Below: The United States and U.K. take actions against Russia-linked cyber syndicates, and an international court makes a key decision on cybercrime prosecution. First:
Apple rushes emergency patches after security flaws emerge
Apple rolled out rare emergency patches Thursday to fix iPhone, Mac and Apple Watch security flaws, some of which were apparently being used to install Pegasus, the notorious spyware sold to national governments by NSO Group.
An exploit that took advantage of the flaw was found on a phone belonging to an employee of a civil society group based in Washington with offices overseas just a week ago, according to the Citizen Lab researchers who discovered it.
The University of Toronto’s Citizen Lab has caught a large number of Pegasus infections and methods in the past two years, forcing NSO to spend more on new techniques, and it has worked with Apple closer than in the past.
In this case, “they seem to have dropped everything and pushed out a rapid patch,” Citizen Lab’s John Scott-Railton told Joseph. “In general, Apple has radically increased the tempo of their patching and threat hunting.”
Citizen Lab said the vulnerability it found on the phone was a zero-click vulnerability, meaning that an intended target wouldn’t have to click on an email attachment or URL to fall victim to it.
“We refer to the exploit chain as BLASTPASS,” according to a brief Citizen Lab alert. “The exploit chain was capable of compromising iPhones running the latest version of IOS (16.6) without any interaction from the victim (emphasis theirs).”
Citizen Lab’s Bill Marczak called the exploit “virtually invisible.”
Here’s what Apple said:
- One of the two vulnerabilities is related to ImageIO, an Apple framework that allows apps to read and write most image file formats. “Processing a maliciously crafted image may lead to arbitrary code execution,” Apple said.
- The second is related to the Apple Wallet app. “A maliciously crafted attachment may result in arbitrary code execution,” Apple said. The vulnerability was discovered by Apple and yesterday’s announcement was a rare instance of the company publicly taking credit for finding a zero-day vulnerability, according to Maddie Stone, a security researcher at Google’s Threat Analysis Group.
- In both cases, the company said, “Apple is aware of a report that this issue may have been actively exploited.”
Citizen Lab, as well as a number of cyber professionals, were quick to urge Apple device users to update their equipment.
Here’s Eva Galperin, director of cybersecurity at the Electronic Frontier Foundation:
And here’s Rachel Tobac, CEO for SocialProof Safety:
🚨UPDATE APPLE DEVICES ASAP – PHONES, IPADS, COMPUTERS, WATCHES🚨@citizenlab found an Apple exploit used in the wild that can compromise to watch/see/hear/spy thru Apple devices.
Exploit doesn’t require you to click, attacker just sends it via iMessage.https://t.co/ggiDBtOCDg
— Rachel Tobac (@RachelTobac) September 7, 2023
In other good news for potential targets, Apple’s optional Lockdown Mode would have stopped the attack. Introduced late last year, Lockdown cuts off some attack strategies by reducing the functionality of iPhones, for example by not rendering images in some messages.
“Lockdown Mode is the one weird trick that NSO Group hates,” Marczak told Joseph. “If you’re at risk, turn it on and don’t look back.”
In a statement, NSO said it is “unable to respond to any allegations that do not include any supporting research.”
Even amid growing pressure from the U.S. government and many of its allies, researchers keep turning up NSO Group-related vulnerabilities and infections. Recent prominent infections have hit members of the president of Mexico’s team and, for the first time, a war zone.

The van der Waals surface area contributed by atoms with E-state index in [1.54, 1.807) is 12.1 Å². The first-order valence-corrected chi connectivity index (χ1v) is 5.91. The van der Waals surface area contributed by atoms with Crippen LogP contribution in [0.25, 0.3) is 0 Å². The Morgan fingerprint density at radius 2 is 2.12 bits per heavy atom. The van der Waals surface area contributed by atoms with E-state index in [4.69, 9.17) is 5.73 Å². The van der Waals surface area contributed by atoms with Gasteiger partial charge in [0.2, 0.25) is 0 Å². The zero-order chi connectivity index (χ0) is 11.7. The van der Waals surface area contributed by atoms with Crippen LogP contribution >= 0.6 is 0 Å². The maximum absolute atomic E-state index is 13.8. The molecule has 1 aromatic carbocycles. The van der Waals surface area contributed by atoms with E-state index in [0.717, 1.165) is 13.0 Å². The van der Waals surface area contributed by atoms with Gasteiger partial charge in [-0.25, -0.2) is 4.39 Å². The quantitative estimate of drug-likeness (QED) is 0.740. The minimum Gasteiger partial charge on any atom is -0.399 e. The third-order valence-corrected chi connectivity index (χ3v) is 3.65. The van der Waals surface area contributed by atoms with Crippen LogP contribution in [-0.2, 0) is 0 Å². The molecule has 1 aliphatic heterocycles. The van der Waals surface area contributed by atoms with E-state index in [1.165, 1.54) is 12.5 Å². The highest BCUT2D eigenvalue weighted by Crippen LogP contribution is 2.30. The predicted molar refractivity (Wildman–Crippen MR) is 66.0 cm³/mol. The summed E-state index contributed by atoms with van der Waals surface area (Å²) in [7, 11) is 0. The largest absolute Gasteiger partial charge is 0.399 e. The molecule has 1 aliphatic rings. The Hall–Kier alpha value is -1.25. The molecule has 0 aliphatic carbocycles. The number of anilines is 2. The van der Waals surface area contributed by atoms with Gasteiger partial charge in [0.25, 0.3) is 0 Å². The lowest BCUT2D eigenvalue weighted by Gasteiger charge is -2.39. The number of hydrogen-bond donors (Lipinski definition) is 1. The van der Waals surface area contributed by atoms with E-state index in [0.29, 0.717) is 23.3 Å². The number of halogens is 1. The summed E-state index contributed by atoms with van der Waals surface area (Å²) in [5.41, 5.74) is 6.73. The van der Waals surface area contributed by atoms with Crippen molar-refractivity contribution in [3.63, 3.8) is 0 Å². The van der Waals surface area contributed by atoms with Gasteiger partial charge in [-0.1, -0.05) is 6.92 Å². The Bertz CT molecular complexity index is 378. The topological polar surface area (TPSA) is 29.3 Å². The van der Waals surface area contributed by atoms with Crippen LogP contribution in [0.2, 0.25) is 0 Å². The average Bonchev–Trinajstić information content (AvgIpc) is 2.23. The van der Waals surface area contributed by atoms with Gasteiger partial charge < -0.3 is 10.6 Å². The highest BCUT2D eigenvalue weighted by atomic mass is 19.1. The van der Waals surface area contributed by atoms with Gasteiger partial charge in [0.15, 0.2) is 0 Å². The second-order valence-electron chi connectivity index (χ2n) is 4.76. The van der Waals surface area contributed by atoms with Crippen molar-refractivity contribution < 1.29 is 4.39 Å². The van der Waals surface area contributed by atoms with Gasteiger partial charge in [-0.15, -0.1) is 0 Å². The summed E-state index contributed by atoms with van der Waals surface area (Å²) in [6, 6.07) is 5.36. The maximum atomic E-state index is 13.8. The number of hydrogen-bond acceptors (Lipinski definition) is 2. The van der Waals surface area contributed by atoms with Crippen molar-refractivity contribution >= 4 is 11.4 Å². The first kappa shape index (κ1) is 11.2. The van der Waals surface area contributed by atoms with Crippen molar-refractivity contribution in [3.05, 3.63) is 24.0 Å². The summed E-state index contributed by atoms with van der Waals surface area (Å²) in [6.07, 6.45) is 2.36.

In March, President Biden signed an executive order on spyware that was greeted mostly with acclaim. As I wrote at the time:
- It prohibits U.S. agencies from “operationally” using commercial spyware when they find that it poses a national security or counterintelligence risk to the United States. It also bars U.S. government use of spyware when there’s a major risk that foreign governments use such tools to violate human rights or target Americans. (“Operational use” under the order means accessing a computer remotely without permission for purposes such as tracking locations or stealing information.)
That same month, the White House secured a joint statement from a number of allied nations committing to countering the proliferation of spyware.
Later, in July, the Biden administration added additional spyware firms to a list that restricts U.S. companies from doing business with them. NSO Group has been on the list since November of 2021.
NSO Group appears to have endured financial turmoil ever since.
U.S., U.K. take action against Russians linked to Trickbot, Conti cybercrime groups
U.S. and U.K. authorities sanctioned a group of 11 Russian nationals allegedly tied to operating the Trickbot cybercrime syndicate, the Treasury Department announced Thursday. Seven of those individuals were also named in indictments unsealed by the Justice Department, which alleged that nine people in all were connected to both Trickbot and the Conti ransomware group.
The 11 sanctioned include “key actors involved in management and procurement for the Trickbot group, which has ties to Russian intelligence services and has targeted the U.S. Government and U.S. companies, including hospitals,” Treasury said. Trickbot during the covid-19 pandemic targeted several U.S. critical infrastructure and health care providers, it added.
- First discovered in 2016, the malware has been able to penetrate thousands of victim computers around the world and has allowed the group “to conduct a variety of malicious cyber activities, including ransomware,” the Treasury Department said. Researchers have previously identified the group as being active in cyberattacks against Ukraine.